number          [0-9]+/[ \t\n]
word            [A-Za-z0-9]*
string          [\"][^\"\n]*[\"]|['][^'\n]*[']
badstring       ['\"][^'\"\n]*$
eol             \n

%%
%{
        /*
         * Start in normal state, see "lex & yacc", p173.
         */
        if (first_time) {
                BEGIN N;
                first_time = 0;
        }
%}

<N>{line}         {

                /*
                 * Match the entire line so we can
                 * copy it into a buffer and use it
                 * when displaying error messages.
                 * Put the entire line back with yyless
                 * and switch to P (parse) state to parse
                 * the line.
                 */

                strcpy(linebuf, (const char *)yytext);
                tokenpos        = 0;
                showerror       = 1;
                lineno++;
                yyless(0);
                BEGIN P;

                }

<N>{eol}  { /* blank line */; }

<P>{comment}      ;
<P>{whitespace}   tokenpos += yyleng;

<P>{eol}  {

                /*
                 * Switch out of P (parse) state
                 * into N (normal) state so we can
                 * match the next line.
                 */

                BEGIN N;
                return 0;

                }

<P>APF            { tokenpos += yyleng;   return APF;             }
<P>DPROGS { tokenpos += yyleng;   return DPROGS;          }
<P>DCONNS { tokenpos += yyleng;   return DCONNS;          }
<P>SIGNAL { tokenpos += yyleng;   return SIGNAL;          }
<P>LOGFILE        { tokenpos += yyleng;   return LOGFILE;         }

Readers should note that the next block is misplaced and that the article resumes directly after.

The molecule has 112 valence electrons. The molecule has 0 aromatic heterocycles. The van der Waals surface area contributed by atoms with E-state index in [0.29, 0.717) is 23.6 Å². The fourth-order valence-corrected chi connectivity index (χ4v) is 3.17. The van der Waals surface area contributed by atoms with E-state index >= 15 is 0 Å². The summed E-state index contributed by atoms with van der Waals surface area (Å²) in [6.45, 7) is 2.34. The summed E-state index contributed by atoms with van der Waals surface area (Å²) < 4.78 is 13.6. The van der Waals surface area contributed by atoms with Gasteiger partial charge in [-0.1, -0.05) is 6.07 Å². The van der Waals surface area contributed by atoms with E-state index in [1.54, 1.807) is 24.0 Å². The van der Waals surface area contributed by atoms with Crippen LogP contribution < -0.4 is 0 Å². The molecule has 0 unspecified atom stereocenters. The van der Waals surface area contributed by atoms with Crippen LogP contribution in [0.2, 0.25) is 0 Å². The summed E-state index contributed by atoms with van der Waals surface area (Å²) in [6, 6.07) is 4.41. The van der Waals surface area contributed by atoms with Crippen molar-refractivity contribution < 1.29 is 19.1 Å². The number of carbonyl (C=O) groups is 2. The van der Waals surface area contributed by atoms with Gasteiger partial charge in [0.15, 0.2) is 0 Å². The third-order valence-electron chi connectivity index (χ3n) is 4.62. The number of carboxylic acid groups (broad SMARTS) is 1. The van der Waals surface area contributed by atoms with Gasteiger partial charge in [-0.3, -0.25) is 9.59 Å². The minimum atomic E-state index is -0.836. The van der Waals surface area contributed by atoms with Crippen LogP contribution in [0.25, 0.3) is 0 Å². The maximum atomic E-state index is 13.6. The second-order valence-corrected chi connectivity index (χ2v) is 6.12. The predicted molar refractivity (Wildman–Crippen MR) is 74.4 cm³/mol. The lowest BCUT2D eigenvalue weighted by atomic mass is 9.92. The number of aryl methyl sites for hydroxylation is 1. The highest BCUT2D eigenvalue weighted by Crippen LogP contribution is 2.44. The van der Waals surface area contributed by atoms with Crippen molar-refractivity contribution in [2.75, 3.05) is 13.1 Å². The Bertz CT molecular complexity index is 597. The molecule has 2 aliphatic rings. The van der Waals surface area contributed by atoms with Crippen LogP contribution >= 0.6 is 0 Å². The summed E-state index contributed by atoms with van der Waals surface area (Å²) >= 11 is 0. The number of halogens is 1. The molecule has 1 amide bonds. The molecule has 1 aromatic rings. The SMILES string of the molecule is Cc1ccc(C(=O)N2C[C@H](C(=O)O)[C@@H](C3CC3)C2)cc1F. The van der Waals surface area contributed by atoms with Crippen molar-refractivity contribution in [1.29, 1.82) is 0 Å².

<P>PORT           { tokenpos += yyleng;   return PORT;            }
<P>SOCKET { tokenpos += yyleng;   return PORT;            }
<P>PROGRAM        { tokenpos += yyleng;   return PROGRAM;         }
<P>CONNECTION     { tokenpos += yyleng;   return CONNECTION;      }

<P>{number}       { yylval.string = strdup((const char *)yytext);
                  tokenpos += yyleng;   return NUMBER;  }
<P>{word} { yylval.string = strdup((const char *)yytext);
                  tokenpos += yyleng;   return WORD;            }
<P>{string}       {

                yylval.string = strdup((const char *)yytext+1);
                yylval.string[yyleng-2] = '\0';
                tokenpos += yyleng;    
                return STRING;

                }      

<P>{badstring}    {

                yyerror("syntax error");
                tokenpos += yyleng;    
                return BADSTRING;

                }

<P>.              { tokenpos += yyleng;   return yytext[0];       }

%%

yyerror(char *s)
{
        static  char linenobuf[10];

        if (showerror) {
                sprintf(linenobuf, "%d: ", lineno);
                errorf("%s%s\n", linenobuf, linebuf);
                errorf("%*s\n", 1+tokenpos+strlen(linenobuf), "^");
                errorf("error: %s\n\n", s);
                showerror = 0;
        }
        parse_error();

}

void myerror(char *s)
{
        static  char linenobuf[10];

        sprintf(linenobuf, "%d: ", lineno);
        errorf("%s%s\nerror: %s\n\n", linenobuf, linebuf, s);
        showerror = 0;
        parse_error();

}

/********************************************************************/

parser.y

%{

/********************************************************************/

#include        <stdio.h>
#include        "apfdefs.h"
#include        "config.h"

#define DPROGLEN                4
#define DCONNLEN                5
#define CONNIDLEN               4
#define SIGNALLEN               2
#define LOGFILELEN              5
#define PORTLEN                 5